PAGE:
An Adventure – Learning to Climb – Part The Second

Today’s Music: James Brown – I Feel Good

In a previous post, I talked about learning to climb and my first trips up the face. Here are two more climbs that show some of what I love about it.
I’m trying to convey some of the excitement, you know, like in a great travelogue.
Hope you enjoy it.

There’s a climb at the Gunks called High Exposure
It’s 2 pitches (sections of climb). The first pitch starts up a lovely section of rock to the Grand Traverse Ledge, a gap in the rock that goes a long way across the face, parallel to the earth.

You go straight up, then follow the Grand Traverse Ledge to the right, where it opens up – it’s a  beautiful spot that looks over the surrounding area.

A beautiful spot to catch some sun.

Once you get up to the Grand traverse ledge, you pause a while, check your gear, have some water, and get ready to start the 2nd pitch.
You find some great holds and shimmy up just a bit to a small roof.

Something wonderful is about to happen...

Writing this, years after I first did this climb, my heart is beating faster as I try to describe what happened next to me.
I made it up to a smaller ledge beneath the roof in the above picture. I got into position for “The Move” – the specific pattern of motion to beat the crux (hardest part) of the climb.
I made it to the edge of the ledge and stopped, facing out into space.
I held my arms over my head. I was told by everyone we’d met at the base and on the ledge that there was a massive hold – bomber, as it’s called. I was told I wouldn’t be able to see it because of the positioning, but if I just reached over my head, it would be obvious.
They were all right. It was.
So there I am, feet on a solid base of rock. Head sticking out 200 feet over nothing. My hands in a deathgrip on the rock behind me.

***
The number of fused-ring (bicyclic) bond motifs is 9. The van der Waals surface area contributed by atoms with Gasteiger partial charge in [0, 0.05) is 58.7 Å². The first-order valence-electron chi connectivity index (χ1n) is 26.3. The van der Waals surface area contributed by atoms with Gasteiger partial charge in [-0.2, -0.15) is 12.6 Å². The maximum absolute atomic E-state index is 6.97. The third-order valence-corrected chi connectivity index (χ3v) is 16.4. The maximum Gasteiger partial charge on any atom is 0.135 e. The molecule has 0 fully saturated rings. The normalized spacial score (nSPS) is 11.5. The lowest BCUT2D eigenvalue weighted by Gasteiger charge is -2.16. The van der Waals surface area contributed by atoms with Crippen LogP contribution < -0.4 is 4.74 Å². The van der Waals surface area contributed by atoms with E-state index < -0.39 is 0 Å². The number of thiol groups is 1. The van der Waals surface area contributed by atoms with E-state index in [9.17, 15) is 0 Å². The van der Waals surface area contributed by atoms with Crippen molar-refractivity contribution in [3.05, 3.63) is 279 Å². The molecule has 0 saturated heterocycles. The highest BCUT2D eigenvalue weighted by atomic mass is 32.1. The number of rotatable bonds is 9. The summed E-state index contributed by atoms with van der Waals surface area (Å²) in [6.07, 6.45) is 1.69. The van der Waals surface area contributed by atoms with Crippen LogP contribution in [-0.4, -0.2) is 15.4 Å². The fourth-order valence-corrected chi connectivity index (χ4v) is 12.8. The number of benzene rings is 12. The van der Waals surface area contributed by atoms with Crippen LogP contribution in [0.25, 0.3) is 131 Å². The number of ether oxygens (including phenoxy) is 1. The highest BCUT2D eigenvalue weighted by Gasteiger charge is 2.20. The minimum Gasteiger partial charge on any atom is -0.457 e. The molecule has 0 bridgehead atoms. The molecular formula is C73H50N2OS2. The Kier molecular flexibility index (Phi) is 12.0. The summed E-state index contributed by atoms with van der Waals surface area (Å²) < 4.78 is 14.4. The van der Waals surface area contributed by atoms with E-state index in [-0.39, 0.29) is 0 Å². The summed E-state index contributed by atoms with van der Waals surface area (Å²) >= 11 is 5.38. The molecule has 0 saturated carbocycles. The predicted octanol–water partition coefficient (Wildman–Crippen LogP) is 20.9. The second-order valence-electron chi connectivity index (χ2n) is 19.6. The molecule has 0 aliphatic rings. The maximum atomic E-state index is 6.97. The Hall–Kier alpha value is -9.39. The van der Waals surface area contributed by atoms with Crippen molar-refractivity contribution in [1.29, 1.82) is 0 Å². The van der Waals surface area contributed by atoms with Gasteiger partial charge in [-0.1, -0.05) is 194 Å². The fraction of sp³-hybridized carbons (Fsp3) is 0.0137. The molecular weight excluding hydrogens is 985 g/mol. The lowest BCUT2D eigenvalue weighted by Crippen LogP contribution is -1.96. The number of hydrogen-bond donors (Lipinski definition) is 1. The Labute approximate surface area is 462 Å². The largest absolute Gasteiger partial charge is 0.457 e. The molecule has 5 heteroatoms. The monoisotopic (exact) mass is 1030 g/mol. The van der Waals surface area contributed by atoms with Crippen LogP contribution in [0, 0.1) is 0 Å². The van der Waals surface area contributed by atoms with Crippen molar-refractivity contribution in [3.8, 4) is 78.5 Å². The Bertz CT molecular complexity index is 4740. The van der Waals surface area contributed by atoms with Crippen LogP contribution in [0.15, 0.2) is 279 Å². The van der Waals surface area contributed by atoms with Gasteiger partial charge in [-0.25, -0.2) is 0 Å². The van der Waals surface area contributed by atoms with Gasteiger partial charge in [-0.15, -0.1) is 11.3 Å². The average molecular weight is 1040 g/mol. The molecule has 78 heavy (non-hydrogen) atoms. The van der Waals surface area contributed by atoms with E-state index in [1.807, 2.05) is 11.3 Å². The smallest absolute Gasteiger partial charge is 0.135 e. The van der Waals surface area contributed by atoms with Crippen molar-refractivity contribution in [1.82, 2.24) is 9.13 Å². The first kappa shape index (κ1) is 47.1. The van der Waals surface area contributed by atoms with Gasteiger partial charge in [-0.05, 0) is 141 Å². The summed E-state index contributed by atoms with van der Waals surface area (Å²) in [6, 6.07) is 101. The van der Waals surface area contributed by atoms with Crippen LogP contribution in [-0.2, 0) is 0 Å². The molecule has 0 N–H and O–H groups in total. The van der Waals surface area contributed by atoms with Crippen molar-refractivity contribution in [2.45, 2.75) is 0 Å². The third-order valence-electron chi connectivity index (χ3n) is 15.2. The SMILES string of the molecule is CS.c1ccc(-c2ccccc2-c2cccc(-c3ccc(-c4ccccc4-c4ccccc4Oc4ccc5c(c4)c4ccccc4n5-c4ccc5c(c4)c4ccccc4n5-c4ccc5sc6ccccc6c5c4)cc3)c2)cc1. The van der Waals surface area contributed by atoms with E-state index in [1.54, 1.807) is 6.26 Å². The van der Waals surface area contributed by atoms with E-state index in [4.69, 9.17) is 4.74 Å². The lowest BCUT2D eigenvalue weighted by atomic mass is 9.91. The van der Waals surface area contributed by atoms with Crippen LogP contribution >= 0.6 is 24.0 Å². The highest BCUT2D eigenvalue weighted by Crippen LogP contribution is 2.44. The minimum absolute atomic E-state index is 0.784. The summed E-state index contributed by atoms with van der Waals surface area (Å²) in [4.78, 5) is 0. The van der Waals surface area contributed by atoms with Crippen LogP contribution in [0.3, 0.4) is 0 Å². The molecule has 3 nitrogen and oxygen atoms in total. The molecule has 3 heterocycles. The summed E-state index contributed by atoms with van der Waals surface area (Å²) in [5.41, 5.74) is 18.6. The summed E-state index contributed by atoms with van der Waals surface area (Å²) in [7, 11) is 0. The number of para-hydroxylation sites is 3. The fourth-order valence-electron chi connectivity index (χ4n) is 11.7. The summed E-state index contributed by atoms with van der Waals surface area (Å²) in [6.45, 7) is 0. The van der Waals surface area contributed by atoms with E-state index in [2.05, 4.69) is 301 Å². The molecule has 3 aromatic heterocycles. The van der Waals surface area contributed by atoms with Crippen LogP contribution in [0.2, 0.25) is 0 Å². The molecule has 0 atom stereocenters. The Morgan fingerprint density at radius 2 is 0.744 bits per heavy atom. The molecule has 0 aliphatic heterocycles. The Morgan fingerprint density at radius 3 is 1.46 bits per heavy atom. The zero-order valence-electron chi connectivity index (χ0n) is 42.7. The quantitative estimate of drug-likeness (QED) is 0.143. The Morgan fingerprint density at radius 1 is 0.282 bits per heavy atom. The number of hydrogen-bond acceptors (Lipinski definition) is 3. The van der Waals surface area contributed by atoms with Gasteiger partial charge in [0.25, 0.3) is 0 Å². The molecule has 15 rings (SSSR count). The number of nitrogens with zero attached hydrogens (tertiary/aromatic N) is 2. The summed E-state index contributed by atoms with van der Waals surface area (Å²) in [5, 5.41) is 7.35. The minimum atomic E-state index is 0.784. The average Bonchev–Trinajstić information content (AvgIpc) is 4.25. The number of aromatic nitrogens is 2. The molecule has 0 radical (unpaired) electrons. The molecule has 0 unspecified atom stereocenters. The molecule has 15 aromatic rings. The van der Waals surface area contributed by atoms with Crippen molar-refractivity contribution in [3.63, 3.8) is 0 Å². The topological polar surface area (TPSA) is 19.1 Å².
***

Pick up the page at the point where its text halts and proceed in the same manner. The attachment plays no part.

To complete the move, lean forward, hold on to the rock, spin around, then just start climbing.
Climbing – no problem. I’d already made it up ~200 feet. Holding on to the rock? Also no problem. Did I mention the death grip.
Here’s the problem: Spin. Around.
Because during that moment, both of your feet are in motion, and for just a fraction of a second, you just have one (deathgrip) hand on the rock. While hanging face first over 200 feet of air.
I couldn’t do it. Fred was encouraging me. The other guys on the ledge were encouraging me. It’s The Move, what High Exposure is known for. It’s also where the climb gets it’s name – for the moment of that move, you are high and exposed.
So there I am, deathgrip, leaning forward, and frozen. Can’t get myself to commit an make the damn turn.

Do what now you say?

2 guys were rappelling down a few yards over and saw me. They stopped, seeing the trouble I was having, and probably hearing me ask Fred exactly how far out of his mind he was.
“Dude” called the first. “You’ve got it”.
“C’mon” chimed in the second. “You’re halfway there. Just step out”.
I thought about this for a second, feeling the moisture starting to build on my hands. I reached for more chalk (one hand at a time) from the small bag hanging at my waist.
“Fellas” I yelled back, “You’re both out of your minds. Who the hell does this?!?”
They laughed.
“Dude” said the first (must have been a surfer). “I went through the same thing my first time out. You’ll be fine”.
I took a deep breath and looked at the guys. I looked out over the forests surrounding the cliff. I even looked straight down.
I think my last thought was that this would be a great story if I made it, and a great eulogy if I didn’t.
I took a deep breath, and looked at the rock I was standing on.
Plant my foot and pivot
Take one hand off the hold
Swing my other foot around
Grab back on and roll my other hand

That’s it. Three seconds later, I’m firmly and securely glued to the face about 7 feet above the crux. The rappellers, the guys on the ledge, Fred all cheering me on.